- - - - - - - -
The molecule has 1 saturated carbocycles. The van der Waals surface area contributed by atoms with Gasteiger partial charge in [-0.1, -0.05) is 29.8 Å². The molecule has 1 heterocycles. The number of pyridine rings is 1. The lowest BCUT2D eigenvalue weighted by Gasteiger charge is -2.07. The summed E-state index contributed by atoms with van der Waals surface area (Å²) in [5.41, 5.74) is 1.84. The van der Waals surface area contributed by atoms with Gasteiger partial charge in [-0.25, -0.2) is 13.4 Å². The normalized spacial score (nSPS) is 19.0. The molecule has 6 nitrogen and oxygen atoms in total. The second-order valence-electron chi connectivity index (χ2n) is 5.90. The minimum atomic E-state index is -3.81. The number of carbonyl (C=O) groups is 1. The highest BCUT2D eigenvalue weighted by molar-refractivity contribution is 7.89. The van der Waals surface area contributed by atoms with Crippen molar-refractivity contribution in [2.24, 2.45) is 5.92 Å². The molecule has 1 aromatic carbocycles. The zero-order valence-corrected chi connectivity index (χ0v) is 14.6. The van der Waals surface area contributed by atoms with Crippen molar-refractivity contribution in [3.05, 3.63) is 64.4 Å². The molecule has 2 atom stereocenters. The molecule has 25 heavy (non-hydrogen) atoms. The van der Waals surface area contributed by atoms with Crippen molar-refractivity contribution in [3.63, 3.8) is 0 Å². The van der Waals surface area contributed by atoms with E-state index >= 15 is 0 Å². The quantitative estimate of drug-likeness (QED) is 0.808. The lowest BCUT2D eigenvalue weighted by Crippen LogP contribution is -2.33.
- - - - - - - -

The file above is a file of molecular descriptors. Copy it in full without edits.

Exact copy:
The molecule has 1 saturated carbocycles. The van der Waals surface area contributed by atoms with Gasteiger partial charge in [-0.1, -0.05) is 29.8 Å². The molecule has 1 heterocycles. The number of pyridine rings is 1. The lowest BCUT2D eigenvalue weighted by Gasteiger charge is -2.07. The summed E-state index contributed by atoms with van der Waals surface area (Å²) in [5.41, 5.74) is 1.84. The van der Waals surface area contributed by atoms with Gasteiger partial charge in [-0.25, -0.2) is 13.4 Å². The normalized spacial score (nSPS) is 19.0. The molecule has 6 nitrogen and oxygen atoms in total. The second-order valence-electron chi connectivity index (χ2n) is 5.90. The minimum atomic E-state index is -3.81. The number of carbonyl (C=O) groups is 1. The highest BCUT2D eigenvalue weighted by molar-refractivity contribution is 7.89. The van der Waals surface area contributed by atoms with Crippen molar-refractivity contribution in [2.24, 2.45) is 5.92 Å². The molecule has 1 aromatic carbocycles. The zero-order valence-corrected chi connectivity index (χ0v) is 14.6. The van der Waals surface area contributed by atoms with Crippen molar-refractivity contribution in [3.05, 3.63) is 64.4 Å². The molecule has 2 atom stereocenters. The molecule has 25 heavy (non-hydrogen) atoms. The van der Waals surface area contributed by atoms with Crippen molar-refractivity contribution in [3.63, 3.8) is 0 Å². The van der Waals surface area contributed by atoms with E-state index >= 15 is 0 Å². The quantitative estimate of drug-likeness (QED) is 0.808. The lowest BCUT2D eigenvalue weighted by Crippen LogP contribution is -2.33.